Answering Questions about Televangelists
by James Patrick Holding
The Christian apologist is accustomed to answering for the historical “sins of the church,” such as the Spanish Inquisition and the Salem witch trials. Our technological world has brought us another category of sins that are trivial by comparison, but they continue to gain public exposure: the excesses of “televangelists.” During the 1980s, almost every week the news media reported on some new immoderation, such as Oral Roberts’s promise that he would be “taken home” if his ministry did not receive sufficient funding and Jim and Tammy Bakker’s purchases of luxuries like air-conditioned doghouses. Televangelist scandals reached their pinnacle in that decade. Today, while the secular media is no longer as interested in televangelists and both Roberts and the Bakkers have retreated into relative obscurity, other personalities have emerged to take their place, and less spectacular excesses and abuses continue.
Be Prepared. The best approach to answering those who are bewildered or angered by the activities of televangelists is to be proactive. Become familiar with the activities of prominent televangelists. The Christian who cannot offer at least a perfunctory response to the latest “scandal” may leave the impression of being apathetic toward abuses in the church. It is, of course, impossible to predict when the media will expose a televangelist or when a televangelist will raise eyebrows with his or her ostentatious behavior. If we familiarize ourselves with some of the major televangelists’ names and their activities, however, we will at least have some ground on which to answer questions. Apologetics organizations such as the Christian Research Institute provide information on specific televangelists and their activities.
The nature of this subject brings up a relevant point: those who inquire about televangelist behavior often are only trying to provoke an emotional reaction from the defending Christian. Our reaction should always be the same, however, whether we are presented with an honest question or a harassing query about a televangelist: provide an evenhanded and sensible response that is rooted in fact. Falling prey to the bait of a harassing inquirer will serve only to justify in their minds the judgment that Christians are irrational sheep who are unwilling to criticize their leaders’ errors. Our model, rather, should be the apostle Paul, who stood up to Peter when he was in the wrong and publicly charged him with error (Gal. 2).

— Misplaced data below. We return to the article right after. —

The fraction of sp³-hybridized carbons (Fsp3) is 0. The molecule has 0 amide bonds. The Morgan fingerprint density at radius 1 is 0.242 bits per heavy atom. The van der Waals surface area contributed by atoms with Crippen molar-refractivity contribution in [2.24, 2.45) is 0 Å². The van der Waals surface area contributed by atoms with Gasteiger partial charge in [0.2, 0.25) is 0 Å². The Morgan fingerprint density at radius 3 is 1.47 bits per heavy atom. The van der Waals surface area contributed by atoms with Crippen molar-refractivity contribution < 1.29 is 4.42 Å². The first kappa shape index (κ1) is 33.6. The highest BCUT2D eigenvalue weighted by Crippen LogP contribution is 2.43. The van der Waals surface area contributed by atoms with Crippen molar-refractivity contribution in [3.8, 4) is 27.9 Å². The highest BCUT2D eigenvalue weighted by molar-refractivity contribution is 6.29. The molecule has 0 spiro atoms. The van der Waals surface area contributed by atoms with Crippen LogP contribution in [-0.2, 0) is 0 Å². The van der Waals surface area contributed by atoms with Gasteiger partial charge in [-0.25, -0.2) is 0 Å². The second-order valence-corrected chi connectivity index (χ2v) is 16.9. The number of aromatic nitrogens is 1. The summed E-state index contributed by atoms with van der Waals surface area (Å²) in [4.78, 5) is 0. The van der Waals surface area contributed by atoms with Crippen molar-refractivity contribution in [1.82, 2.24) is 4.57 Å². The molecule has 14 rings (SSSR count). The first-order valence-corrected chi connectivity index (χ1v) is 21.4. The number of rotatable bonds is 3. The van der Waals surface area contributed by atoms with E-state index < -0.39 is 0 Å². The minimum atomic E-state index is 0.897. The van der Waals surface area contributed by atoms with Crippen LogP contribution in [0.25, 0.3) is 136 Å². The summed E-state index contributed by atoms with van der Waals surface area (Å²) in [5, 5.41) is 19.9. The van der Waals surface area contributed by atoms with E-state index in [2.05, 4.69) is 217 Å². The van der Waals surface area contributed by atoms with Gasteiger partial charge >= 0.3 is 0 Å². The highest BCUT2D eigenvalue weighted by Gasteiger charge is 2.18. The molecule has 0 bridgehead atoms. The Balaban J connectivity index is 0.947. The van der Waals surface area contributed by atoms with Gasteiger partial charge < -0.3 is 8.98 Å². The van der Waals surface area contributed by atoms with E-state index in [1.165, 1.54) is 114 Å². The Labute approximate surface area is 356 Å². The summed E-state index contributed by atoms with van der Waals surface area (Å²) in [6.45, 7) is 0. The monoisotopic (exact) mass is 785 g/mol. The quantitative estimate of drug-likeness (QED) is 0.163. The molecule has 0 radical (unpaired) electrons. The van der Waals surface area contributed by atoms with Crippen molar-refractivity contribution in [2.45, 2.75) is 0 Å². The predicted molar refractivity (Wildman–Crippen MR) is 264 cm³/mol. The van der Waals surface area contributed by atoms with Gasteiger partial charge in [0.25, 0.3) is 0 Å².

Money Matters. Televangelist scandals may be roughly divided into three types. The first, and probably most frequent, issue that arises in these contexts is financial scandal. Questions about televangelist finances fall into the categories of general objections against fundraising (“Televangelists are always begging for money”) and specific objections against their use of funds (“Televangelists use donations to purchase frivolous luxuries”). General objections against fundraising present little difficulty for the Christian. It is enough to reply that there is no offense in merely asking for funding; all types of organizations fundraise, including those that are antireligious in nature (e.g., the Freedom from Religion Foundation), those that pursue political or social advocacy (e.g., People for the Ethical Treatment of Animals), those that provide educational and entertainment services (e.g., public television and radio), and those that provide health and emergency services…
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